The Issue of Abuse

When most people hear the term of abuse, they generally tend to think of sexual abuse or some type of physical abuse or violence.

Whilst these types of abuse are certainly a large part of the effects and consequences of active alcoholism and active addiction, there is a wider context to the whole issue of abuse which may come up in rehab and in the extended process of recovery in Alcoholics Anonymous and other 12 step fellowships once the individual has left Rehab.

Anyone entering rehab will at some point begin the process of dealing with some of the underlying emotional drives that have fuelled their alcoholism. This may well include some type of physical or sexual abuse that they had experienced by those children or as adults.

Other people may understand the concepts of abuse but feel they do not apply to them in terms of their life experience. This understanding and experience of different types of abuse may change over time once in recovery, although not necessarily always.

The individual entering rehab needs also to be aware of the abuse they may have caused other people as a consequence of their alcoholism or addiction.

This may not necessarily have been of a sexual or physical nature, but may well have been of an emotional or mental character.

It is important to understand that the literal meaning of abuse is one individual taking advantage of another individual for their own benefit, or of using or manipulating that individual to gain some benefit for themselves at the cost of that individuals well-being.

Given that type of abuse, the reality of active alcoholism is that it is quite likely that the alcoholic has in some ways or other spent a lifetime trying to get their own way and hurt other people in the process.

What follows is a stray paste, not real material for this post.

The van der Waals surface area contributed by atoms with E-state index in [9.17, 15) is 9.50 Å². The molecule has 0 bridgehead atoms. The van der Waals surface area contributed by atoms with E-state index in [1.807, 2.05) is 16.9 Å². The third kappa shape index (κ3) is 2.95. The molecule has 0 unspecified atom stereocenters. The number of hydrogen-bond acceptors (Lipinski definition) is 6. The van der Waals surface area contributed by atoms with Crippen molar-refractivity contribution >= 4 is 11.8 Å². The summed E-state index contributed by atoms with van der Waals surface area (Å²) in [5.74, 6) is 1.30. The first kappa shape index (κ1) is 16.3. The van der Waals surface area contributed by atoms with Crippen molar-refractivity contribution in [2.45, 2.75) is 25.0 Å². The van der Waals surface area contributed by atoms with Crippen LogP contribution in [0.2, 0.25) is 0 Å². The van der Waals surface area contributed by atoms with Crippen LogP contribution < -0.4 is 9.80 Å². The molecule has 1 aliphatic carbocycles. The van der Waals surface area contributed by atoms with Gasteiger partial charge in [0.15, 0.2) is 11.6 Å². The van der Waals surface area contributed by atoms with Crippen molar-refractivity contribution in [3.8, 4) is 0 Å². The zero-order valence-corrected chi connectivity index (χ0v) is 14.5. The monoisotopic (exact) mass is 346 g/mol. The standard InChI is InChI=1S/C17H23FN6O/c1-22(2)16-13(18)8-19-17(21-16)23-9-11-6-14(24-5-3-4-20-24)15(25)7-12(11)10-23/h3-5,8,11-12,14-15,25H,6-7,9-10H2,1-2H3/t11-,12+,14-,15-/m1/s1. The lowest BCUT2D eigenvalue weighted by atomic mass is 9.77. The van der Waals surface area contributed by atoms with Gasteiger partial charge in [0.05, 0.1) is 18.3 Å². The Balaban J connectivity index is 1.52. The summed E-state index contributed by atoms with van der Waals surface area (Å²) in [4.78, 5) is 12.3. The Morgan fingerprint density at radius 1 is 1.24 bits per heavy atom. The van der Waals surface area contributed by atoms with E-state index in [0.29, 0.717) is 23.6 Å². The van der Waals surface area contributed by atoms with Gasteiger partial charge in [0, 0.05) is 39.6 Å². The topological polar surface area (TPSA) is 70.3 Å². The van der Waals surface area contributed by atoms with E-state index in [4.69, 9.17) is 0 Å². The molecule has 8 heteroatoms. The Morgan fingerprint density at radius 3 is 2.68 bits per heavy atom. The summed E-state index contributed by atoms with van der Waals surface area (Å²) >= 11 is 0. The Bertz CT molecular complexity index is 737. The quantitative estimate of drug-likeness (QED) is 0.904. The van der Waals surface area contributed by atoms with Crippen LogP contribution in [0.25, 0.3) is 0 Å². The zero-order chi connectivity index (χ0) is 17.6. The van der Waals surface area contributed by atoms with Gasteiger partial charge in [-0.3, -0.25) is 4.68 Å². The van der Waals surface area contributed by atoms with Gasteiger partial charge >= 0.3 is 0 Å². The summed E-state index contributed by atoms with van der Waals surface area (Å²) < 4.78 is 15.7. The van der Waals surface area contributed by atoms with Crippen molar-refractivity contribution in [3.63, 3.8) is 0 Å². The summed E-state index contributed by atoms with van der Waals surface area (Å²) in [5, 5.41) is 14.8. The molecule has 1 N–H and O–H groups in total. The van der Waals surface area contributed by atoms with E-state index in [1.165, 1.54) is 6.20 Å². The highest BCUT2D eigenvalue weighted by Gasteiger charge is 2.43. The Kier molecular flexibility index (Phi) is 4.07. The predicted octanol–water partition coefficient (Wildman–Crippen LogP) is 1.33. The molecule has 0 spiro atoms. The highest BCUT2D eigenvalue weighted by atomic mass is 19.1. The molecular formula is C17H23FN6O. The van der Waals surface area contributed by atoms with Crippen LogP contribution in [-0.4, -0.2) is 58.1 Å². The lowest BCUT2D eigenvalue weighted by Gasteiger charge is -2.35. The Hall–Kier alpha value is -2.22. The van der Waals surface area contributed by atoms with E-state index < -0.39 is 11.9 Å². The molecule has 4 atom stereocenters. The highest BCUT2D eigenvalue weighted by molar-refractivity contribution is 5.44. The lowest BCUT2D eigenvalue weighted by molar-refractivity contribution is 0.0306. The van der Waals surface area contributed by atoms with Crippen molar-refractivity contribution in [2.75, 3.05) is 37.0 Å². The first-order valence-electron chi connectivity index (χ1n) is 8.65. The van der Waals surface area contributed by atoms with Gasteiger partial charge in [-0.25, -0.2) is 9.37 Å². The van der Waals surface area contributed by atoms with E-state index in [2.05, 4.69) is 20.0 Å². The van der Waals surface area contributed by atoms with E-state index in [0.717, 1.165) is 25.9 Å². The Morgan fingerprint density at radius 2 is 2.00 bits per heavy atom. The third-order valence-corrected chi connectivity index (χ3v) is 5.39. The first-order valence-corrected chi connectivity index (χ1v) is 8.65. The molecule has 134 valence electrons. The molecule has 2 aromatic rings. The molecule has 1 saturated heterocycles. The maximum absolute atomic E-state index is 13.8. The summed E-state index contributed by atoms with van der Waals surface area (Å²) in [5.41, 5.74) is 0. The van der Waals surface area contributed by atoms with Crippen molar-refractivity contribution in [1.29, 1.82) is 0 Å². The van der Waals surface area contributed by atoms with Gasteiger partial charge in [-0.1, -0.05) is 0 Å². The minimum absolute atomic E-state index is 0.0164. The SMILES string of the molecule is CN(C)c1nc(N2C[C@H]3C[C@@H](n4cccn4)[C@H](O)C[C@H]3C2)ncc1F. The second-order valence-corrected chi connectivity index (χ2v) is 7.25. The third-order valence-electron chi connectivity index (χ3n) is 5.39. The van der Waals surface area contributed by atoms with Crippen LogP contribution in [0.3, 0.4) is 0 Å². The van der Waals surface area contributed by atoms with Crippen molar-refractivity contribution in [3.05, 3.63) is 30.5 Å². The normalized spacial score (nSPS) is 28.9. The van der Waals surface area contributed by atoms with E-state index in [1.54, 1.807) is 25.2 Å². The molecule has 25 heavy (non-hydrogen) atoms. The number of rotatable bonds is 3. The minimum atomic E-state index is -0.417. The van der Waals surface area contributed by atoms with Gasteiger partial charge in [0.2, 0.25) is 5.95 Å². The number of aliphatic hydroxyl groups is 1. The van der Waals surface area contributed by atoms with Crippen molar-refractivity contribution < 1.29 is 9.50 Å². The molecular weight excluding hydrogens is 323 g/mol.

It is unlikely that the time spent in rehab will do anything more than touch the surface of this, but it is important that the individual in rehab begins to understand the nature of their alcoholism in the context of how they may have hurt other people.

It is important also to mention, that there is wider potential for abuse in the recovery process once the individual has left rehab. This is a subject that rarely gets talked about but should be flagged up. It is not unique to the 12-step process, but is a possibility in any type of therapeutic relationship.

Any therapeutic relationship where there is a type of power imbalance gives rise to the potential of someone misusing or abusing that power if the other person is vulnerable.

What is important for the individual in rehab is to realise that their recovery process is one where they should be looking to own their own life, and that other people helping them both in rehab and once they have left should be looking to help that individual reclaim a sense of power over their own life, not try and entrap them in any type of enmeshed relationship.

It is often difficult and unwise to try and define abuse. It is important however for the individual to be aware that any type of therapeutic relationship has the potential to be abusive, even in fairly minor ways. This will give the individual a sense of power and control over their own life that will ultimately give them the opportunity to seek the real freedom that the recovery process can offer.